[linux-audio-user] IP audio transport
Eric Dantan Rzewnicki
rzewnickie at rfa.org
Thu Sep 22 11:57:31 EDT 2005
On Wed, Sep 21, 2005 at 09:24:04PM +0100, Dan Mills wrote:
> On Wednesday 21 September 2005 02:12, Benjamin Racher wrote:
> > I have also been searching for a solution to IP audio tranport
> > mechanisms (over ethernet) as well, but have only found cobranet and
> > ethersound as Dan mentioned, both of which appear to be propietary
> > formats. I experimented with using jack.udp a while back, but it seems
> > like it would hardly be sufficient for transferring multiple channels of
> > audio (say 16 like cobranet). Perhapse the linux community can start to
> > develop and open-source set of standards that could be used for
> > transporting uncompressed audio over ethernet, perhaps using regular
> > ethernet adapters?
> Over a dedicated 100Mb/s network (and assuming we go for raw ethernet packets)
> I make it that with a 100Mb/s network card, running a point to point link at
> the link layer a 1500 byte payload uses a 1536 byte frame.
> That gives a maximum frame fate of 10^8 / (8 * 1536) = 8138 frames per second
> giving a payload bandwidth of around 12MB/s.
> A single 48K 32 bit sample stream will tie up 192KB/s so we can theoretically
> ram 62 channels of audio down that link. Going to a more reasonable 24 bit
> format, we can get well over 64 channels and some control data down a single
> point to point 100 Mb/s ethernet link.
> Assuming we were really going for it, and trying for say 64 channels at 24 bit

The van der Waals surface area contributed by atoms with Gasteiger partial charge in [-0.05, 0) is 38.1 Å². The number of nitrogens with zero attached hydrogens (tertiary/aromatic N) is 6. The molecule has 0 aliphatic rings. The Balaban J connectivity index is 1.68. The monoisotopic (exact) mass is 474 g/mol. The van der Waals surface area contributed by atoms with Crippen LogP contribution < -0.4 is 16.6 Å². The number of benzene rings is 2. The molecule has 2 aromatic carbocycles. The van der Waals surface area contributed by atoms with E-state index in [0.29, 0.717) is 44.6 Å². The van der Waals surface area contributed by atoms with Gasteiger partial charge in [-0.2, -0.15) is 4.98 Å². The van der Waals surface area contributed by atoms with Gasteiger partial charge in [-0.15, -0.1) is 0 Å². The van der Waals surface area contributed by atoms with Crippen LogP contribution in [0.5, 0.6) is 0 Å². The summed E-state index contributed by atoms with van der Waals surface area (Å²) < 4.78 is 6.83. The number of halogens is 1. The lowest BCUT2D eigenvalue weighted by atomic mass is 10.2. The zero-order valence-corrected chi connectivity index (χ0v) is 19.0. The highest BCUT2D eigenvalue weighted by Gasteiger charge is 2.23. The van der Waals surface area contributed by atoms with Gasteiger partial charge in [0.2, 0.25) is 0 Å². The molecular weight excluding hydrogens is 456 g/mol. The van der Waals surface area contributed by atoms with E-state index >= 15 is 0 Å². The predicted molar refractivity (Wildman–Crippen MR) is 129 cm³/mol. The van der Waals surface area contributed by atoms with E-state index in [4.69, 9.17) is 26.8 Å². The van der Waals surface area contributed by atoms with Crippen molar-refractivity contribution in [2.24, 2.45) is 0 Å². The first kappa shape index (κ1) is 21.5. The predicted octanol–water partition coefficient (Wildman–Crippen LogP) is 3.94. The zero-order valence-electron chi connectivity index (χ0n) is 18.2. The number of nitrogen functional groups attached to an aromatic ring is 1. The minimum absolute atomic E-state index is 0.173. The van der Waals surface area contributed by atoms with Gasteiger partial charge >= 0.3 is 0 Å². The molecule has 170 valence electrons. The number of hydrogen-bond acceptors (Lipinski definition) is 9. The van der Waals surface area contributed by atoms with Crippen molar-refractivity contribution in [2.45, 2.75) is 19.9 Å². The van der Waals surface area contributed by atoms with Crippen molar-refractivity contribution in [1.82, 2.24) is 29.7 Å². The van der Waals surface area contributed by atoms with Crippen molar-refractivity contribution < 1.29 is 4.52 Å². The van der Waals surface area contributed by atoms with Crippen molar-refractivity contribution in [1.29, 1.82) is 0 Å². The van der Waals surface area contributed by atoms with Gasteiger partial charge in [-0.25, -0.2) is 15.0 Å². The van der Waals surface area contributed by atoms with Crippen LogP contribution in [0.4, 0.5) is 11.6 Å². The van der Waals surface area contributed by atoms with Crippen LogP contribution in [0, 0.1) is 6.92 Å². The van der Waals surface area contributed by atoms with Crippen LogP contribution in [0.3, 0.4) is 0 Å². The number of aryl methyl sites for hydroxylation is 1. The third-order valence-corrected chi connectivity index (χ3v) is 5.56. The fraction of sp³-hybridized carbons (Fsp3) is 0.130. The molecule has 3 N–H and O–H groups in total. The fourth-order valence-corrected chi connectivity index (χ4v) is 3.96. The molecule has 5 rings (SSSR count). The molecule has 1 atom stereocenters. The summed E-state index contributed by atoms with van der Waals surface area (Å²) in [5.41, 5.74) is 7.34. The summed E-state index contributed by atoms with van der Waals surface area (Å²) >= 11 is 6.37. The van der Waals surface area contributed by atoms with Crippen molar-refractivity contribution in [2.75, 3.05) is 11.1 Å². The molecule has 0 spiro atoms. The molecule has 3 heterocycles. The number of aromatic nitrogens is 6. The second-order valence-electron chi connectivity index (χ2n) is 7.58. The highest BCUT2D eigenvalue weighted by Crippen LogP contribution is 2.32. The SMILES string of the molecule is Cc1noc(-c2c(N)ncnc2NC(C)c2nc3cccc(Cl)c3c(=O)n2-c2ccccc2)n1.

> packed, then a single audio frame is 3 * 64 = 192 bytes and we can fit
> around 7 audio frames into a ethernet frame. Call it 6 to give space for some
> control data.
> So at an ethernet frame rate of 48000/6 = 8000 ethernet frames a second we can
> transfer 64 channel 24 bit 48Khz audio over the wire. Obviously no soundcard
> can support a period of 6 frames, so there would have to be some buffering at
> the receiver and not a lot else could use the link at the same time....
> Never the less it could work (and particularly where workclock is available)
> it might even be useful.
> Now add a full duplex ethernet link into the mix....
> > Could we write a protocol for transporting audio that wouldn't get
> > bogged down by traffic from other protocols, or would this even be a
> > problem (I'm still learning about how IP works...)
> probably not at this sort of performance level, besides there just is not that
> much spare bandwidth!
> Regards, Dan (Who has far more projects then he does time!).
I didn't see it mentioned in this thread, so just wanted to toss it out
as another example. Telos Axia's Livewire is another audio over ethernet
system out there that would be worth comparing against:
Eric Dantan Rzewnicki | Systems Administrator
Technical Operations Division | Radio Free Asia
2025 M Street, NW | Washington, DC 20036 | 202-530-4900
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